• Original Poster

                well...as I mentioned...I knew the real answer wasn't keep one of 'anything' alone. I probably won't even try---but did want anyone's interjections of:' hey, I've done so, and this worked very well' incase one critter was better suited to that if need be.

                just a unique situation right now, and probably not solveable as is.
                "Indecision may or may not be my problem"
                --Jimmy Buffett


                • #9
                  They do need companions - a short while is ok, but eventually they start exhibiting signs. I've sold my second horse, and am looking for a companion for my saddle horse - she needs someone and I am a great believer in hair to hair contact, too. Not just penned up in concentration camps for horses, which some owners expect.

                  Their own kind is best, rather than second best which is goats, etc. There is a neighbour here who goes to the auction and gets lots of different animals, all in the same field, but they break off into groups of their own kind - llamas, goats, sheep, calves, donkeys/mule, etc. They all get along ok, then it is time to send some off to auction again.
                  Proud member of People Who Hate to Kill Wildlife clique


                  • #10
                    on the idea of renting a companion-- if you have the fencing and water already set up, have you thought about renting out your pasture to someone until you're ready to move in full time (with condition that your horse will be joining them every now and then)? Then you would have residents already there. But no matter what you do, I'm not sure that infrequent companions of any species would bond very much--every visit is likely to be New Horse Drama!! the entire time you're there. (depends on how long the visits are, of course). Not being alone isn't the same as calm and relaxed, which was the original point.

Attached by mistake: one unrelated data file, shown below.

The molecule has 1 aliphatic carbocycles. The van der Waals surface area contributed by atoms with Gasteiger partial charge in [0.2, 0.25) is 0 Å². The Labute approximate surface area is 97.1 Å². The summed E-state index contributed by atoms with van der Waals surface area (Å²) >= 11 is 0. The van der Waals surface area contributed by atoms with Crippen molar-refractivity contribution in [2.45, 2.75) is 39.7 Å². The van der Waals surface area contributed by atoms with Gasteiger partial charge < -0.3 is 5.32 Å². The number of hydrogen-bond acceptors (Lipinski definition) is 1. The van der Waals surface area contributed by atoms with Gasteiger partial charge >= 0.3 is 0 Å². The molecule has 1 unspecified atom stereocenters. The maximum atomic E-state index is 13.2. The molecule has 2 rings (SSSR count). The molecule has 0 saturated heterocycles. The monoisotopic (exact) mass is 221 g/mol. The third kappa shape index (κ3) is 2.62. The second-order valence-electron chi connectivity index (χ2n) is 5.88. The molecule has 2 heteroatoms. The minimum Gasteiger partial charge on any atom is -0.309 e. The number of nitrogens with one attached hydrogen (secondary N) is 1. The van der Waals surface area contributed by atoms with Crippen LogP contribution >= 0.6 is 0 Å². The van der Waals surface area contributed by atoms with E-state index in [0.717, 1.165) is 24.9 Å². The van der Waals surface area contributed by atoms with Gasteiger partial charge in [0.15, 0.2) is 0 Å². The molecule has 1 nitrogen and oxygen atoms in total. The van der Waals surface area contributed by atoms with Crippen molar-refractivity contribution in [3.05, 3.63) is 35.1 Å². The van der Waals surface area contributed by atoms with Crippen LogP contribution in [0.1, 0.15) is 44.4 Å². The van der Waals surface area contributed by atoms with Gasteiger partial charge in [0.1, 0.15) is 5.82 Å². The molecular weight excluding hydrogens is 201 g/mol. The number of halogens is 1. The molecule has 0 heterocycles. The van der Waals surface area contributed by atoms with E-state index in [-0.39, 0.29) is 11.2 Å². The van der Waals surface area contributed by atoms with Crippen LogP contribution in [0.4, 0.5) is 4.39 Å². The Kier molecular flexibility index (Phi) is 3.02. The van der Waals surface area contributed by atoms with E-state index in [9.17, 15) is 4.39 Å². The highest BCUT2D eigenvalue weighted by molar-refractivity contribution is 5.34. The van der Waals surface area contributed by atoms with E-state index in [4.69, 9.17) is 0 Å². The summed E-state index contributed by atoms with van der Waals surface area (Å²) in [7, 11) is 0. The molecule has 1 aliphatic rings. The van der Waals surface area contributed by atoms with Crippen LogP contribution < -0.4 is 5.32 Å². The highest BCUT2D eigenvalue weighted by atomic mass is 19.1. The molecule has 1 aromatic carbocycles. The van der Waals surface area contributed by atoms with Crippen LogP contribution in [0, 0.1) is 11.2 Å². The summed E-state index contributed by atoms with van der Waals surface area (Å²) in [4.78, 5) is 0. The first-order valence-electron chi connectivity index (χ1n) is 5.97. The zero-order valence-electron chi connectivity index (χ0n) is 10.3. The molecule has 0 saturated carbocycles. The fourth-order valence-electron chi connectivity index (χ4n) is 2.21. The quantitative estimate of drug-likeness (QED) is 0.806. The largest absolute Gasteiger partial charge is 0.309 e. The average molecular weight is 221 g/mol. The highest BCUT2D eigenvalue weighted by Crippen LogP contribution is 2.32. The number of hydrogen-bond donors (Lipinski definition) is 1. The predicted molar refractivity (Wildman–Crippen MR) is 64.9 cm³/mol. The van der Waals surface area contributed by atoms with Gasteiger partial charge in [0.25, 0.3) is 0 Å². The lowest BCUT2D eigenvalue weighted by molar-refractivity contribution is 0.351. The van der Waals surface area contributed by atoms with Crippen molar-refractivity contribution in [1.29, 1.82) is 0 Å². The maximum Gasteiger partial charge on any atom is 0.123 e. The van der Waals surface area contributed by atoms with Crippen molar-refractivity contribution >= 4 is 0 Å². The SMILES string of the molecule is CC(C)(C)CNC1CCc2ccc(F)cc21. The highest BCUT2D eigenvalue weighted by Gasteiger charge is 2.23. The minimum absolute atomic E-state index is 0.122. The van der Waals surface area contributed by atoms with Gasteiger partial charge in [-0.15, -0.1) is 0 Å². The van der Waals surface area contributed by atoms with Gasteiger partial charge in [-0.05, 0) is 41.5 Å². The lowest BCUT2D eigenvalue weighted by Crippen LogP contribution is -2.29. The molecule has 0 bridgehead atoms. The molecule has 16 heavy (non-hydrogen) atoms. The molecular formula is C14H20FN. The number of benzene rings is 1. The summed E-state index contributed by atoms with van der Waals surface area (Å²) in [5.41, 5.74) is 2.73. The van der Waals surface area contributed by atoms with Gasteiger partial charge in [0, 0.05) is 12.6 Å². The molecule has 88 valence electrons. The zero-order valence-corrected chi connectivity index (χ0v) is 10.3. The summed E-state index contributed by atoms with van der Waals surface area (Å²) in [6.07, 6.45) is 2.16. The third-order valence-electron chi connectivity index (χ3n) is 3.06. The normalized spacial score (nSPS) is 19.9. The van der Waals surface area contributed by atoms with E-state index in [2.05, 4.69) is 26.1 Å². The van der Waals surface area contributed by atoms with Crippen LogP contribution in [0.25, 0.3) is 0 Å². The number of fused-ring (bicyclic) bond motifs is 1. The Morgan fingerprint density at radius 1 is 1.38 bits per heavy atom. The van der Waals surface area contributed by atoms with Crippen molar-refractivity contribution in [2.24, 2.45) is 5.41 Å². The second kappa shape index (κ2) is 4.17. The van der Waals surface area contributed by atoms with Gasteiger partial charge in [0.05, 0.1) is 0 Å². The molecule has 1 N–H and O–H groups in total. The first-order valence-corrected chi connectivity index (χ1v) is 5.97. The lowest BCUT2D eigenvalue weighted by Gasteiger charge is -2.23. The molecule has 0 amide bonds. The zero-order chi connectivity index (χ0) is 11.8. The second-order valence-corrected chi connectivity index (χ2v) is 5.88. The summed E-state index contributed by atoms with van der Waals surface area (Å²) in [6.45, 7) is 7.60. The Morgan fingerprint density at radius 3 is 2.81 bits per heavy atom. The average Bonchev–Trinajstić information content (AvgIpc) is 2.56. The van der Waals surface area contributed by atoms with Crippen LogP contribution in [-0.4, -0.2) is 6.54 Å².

Tough problem-- sorry not to have one of those "It Worked! For Me!" examples.


                    • #11
                      Usually, I find that most horses adapt just fine to being alone, and if anything pay more attention to the human counterpart when alone. I actually have seen more problems when someone tried to get a companion for their horse, and the horse became too tied to the companion!


                      • #12
                        My older mare never gave a poo about being alone on a property. But she's very independent. I think it just depends on the critter. My OTHER mare would've crawled her way into a mental hospital if left alone. I think it just depends on the critter.
                        A good horseman doesn't have to tell anyone...the horse already knows.

                        Might be a reason, never an excuse...


                        • #13
                          My entire childhood we only had my horse and he was always happy, friendly, and always ready to go for a ride. So were the two solo ponies that we had before him. I've never known it to be much of a problem.
                          “Most people do not listen with the intent to understand; they listen with the intent to reply.” Stephen R. Covey